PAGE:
Beyond “doom bros” and end-of-history narratives, Jessica Hurley’s new book looks to the stories Black, queer, Indigenous, and Asian American writers tell about nuclear infrastructures and the radical politics of futurelessness.
Matthew Schneider-Mayerson, Neo Xiaoyun, and Yogesh Tulsi discuss their contributions to the anthology Eating Chilli Crab in the Anthropocene: Environmental Perspectives on Life in Singapore.
Performance artist Deke Weaver gives a behind-the-scenes look at Unreliable Bestiary, an expansive multimedia project that tells the stories of endangered animal species.
Political science scholar Claire Jean Kim outlines how COVID-19 came to be racialized and discusses the implications of foregrounding anti-Asian harassment and violence in an anti-Black society.
The Driftless Area of southwestern Wisconsin experienced historic flood events in late summer 2018. To commemorate the third anniversary of these floods, Caroline Gottschalk Druschke shares how the oral history project Stories from the Flood helped with community healing in the aftermath.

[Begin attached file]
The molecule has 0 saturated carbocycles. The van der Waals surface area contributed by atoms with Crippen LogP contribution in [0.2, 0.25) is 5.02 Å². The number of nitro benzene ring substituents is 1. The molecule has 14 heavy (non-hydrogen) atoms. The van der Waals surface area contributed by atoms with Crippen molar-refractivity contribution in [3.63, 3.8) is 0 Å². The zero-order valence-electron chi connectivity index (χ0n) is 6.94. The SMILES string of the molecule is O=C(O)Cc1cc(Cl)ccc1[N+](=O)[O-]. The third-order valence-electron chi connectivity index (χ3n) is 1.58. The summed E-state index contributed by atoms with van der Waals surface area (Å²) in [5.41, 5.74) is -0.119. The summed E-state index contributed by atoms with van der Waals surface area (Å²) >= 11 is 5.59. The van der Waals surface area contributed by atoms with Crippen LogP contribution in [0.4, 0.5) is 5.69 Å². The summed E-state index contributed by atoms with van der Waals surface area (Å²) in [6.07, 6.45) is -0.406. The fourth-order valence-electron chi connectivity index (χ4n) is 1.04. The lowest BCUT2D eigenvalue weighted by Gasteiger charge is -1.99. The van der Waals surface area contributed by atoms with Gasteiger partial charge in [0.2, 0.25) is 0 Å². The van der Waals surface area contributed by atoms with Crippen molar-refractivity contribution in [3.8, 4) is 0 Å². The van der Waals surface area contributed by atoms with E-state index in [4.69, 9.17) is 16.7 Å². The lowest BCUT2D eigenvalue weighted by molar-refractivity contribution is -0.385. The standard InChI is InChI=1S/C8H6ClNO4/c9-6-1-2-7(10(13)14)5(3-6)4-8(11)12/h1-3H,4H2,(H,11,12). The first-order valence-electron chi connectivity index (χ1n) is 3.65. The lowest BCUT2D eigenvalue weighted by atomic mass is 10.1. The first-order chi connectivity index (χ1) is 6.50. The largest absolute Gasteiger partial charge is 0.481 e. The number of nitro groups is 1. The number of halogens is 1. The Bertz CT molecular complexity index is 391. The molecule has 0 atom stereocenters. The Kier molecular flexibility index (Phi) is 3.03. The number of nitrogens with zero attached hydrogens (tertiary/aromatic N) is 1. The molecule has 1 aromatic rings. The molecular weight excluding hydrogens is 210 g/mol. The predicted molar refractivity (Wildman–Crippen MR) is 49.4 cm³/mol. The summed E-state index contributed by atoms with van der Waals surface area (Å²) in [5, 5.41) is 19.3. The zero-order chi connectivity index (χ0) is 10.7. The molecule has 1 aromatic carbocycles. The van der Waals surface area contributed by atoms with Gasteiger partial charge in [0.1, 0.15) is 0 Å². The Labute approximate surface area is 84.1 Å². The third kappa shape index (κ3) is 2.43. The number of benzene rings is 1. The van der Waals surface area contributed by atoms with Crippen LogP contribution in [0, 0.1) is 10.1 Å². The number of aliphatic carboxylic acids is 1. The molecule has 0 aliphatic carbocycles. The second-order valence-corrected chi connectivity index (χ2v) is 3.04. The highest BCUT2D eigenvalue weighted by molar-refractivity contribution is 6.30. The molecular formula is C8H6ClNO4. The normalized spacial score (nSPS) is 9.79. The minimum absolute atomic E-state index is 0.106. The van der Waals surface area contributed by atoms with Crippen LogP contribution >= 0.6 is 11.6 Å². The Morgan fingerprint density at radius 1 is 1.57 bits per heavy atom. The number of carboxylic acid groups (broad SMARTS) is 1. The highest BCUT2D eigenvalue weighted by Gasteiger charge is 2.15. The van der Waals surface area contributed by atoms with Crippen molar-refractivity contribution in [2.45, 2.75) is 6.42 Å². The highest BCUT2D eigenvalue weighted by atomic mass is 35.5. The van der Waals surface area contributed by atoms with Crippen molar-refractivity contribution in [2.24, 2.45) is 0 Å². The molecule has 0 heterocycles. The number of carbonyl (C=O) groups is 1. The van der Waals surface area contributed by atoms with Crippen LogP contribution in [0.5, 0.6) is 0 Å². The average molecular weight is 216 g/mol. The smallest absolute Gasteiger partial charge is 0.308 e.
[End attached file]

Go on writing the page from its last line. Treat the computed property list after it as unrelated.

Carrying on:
Anahkwet (Guy Reiter) discusses how Menominee language, culture, and history shape his work protecting the Menominee and Wolf Rivers.
From the scale of a landscape to the scale of a human body, Jamie Lorimer sees a “probiotic turn” underway that uses life to manage life.
In conversation with Shelby Brewster, Jemma Deer discusses her new book, Radical Animism: Reading for the End of the World.
In conversation with Clare Sullivan, Dr. Gail Carlson explains how toxic PFAS found in some in ski waxes contaminate the environment and why regulating them is difficult but crucial.
Robert Lundberg talks with journalist Jonathan P. Thompson about land management, settler colonialism, and the legacies of the Sagebrush Rebellion in the American West.